If you brought your dog home before the age of about 12 weeks, he most likely imprinted on you as a parent figure. Puppies typically closely follow their two-legged parents and may do so less as they mature and gain confidence in various situations.
Why does my dog follow me around?
Aside from having tasty treats in your pockets, your dog may be following you around for the reasons listed below.:
It's time to eat or go for a walk.
Dogs remember their daily routines, so if you always feed your puppy at the same time of day or take him for a walk at seven a.m. every morning, he will become excited and will likely follow your every move in anticipation of his reward.
They Want Attention
Dogs frequently follow their owners because they receive attention or some other form of reward in exchange for this behavior. Dogs will remember and perform the behavior more frequently if following their pet parent around results in treats, play time, or pets.
The majority of people will find this behavior endearing. However, if your dog's shadowing becomes excessive, it can become annoying and even dangerous if it causes you to trip.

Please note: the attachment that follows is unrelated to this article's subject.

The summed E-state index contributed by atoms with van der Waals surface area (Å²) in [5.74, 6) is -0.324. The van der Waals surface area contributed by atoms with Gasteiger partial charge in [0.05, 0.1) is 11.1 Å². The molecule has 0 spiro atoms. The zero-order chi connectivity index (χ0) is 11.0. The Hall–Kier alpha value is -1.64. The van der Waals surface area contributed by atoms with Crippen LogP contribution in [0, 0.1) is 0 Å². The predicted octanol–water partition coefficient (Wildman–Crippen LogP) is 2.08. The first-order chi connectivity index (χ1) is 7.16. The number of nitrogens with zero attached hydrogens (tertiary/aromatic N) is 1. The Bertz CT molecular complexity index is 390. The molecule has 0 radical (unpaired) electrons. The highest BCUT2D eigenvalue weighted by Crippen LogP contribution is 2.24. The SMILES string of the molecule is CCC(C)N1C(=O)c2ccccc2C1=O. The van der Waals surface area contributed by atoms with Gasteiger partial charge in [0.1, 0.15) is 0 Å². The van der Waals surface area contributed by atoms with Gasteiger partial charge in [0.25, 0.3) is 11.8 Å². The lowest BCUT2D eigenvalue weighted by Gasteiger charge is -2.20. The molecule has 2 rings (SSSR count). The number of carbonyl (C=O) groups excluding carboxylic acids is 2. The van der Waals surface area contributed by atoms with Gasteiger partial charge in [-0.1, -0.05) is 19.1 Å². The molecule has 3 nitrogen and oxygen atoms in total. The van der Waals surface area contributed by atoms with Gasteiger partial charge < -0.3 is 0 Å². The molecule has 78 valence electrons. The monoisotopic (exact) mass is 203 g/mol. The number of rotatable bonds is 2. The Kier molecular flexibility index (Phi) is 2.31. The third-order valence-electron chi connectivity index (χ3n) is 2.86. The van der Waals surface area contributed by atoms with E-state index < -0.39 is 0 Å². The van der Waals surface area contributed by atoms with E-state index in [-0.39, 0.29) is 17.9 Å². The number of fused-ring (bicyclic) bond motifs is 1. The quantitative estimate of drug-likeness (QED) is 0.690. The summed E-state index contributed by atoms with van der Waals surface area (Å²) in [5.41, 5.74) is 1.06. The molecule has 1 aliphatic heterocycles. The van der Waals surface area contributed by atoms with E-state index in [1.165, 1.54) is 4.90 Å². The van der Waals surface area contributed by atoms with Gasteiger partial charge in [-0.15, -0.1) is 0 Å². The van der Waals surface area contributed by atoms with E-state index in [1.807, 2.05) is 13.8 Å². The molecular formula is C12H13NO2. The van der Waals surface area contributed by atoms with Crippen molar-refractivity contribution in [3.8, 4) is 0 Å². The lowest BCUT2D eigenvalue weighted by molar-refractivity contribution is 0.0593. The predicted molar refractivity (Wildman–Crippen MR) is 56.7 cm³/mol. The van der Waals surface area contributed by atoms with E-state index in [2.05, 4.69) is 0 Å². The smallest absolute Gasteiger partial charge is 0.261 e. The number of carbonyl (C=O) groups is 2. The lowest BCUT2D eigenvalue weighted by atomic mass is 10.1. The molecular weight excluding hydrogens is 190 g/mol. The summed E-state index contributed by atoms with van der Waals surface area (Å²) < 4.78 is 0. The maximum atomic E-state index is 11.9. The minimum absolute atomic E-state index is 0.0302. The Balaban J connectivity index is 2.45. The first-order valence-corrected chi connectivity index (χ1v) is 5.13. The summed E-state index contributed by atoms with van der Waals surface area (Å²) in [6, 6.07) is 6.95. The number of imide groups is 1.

Many dogs are terrified of loud noises, such as fireworks or thunderstorms, and may cling to their owners during these times. Our dogs regard us as protectors, and staying close to us helps to calm and secure them.
If your dog spends the entire day laying around with nothing exciting to do, he may become more focused on you and tend to follow you around more—especially if that is the only activity going on around him.
They're attempting to communicate with you.
If your dog suddenly begins following you around, try following him back to see if he is attempting to lead you somewhere, such as outside to the bathroom or to an empty water bowl. He could be trying to get you to notice something.
Your dog may also start following you around to let you know he isn't feeling well or is sick.
Separation anxiety is a common behavioral disorder, with one study finding a 17 percent prevalence in a large population of dogs (2). Dogs with separation anxiety tend to overly follow their pet parents and become frantic or panic when left alone. When pet owners make a big deal about coming home and leaving the house, it can exacerbate anxiety behaviors.
What Causes Dogs to Follow You to the Bathroom?
Your dog may follow you into the bathroom for any of the reasons listed above. Dogs have a keen sense of smell and are often drawn to the odors emanating from restrooms. An unpleasant odor for us is most likely an appealing odor for our dogs.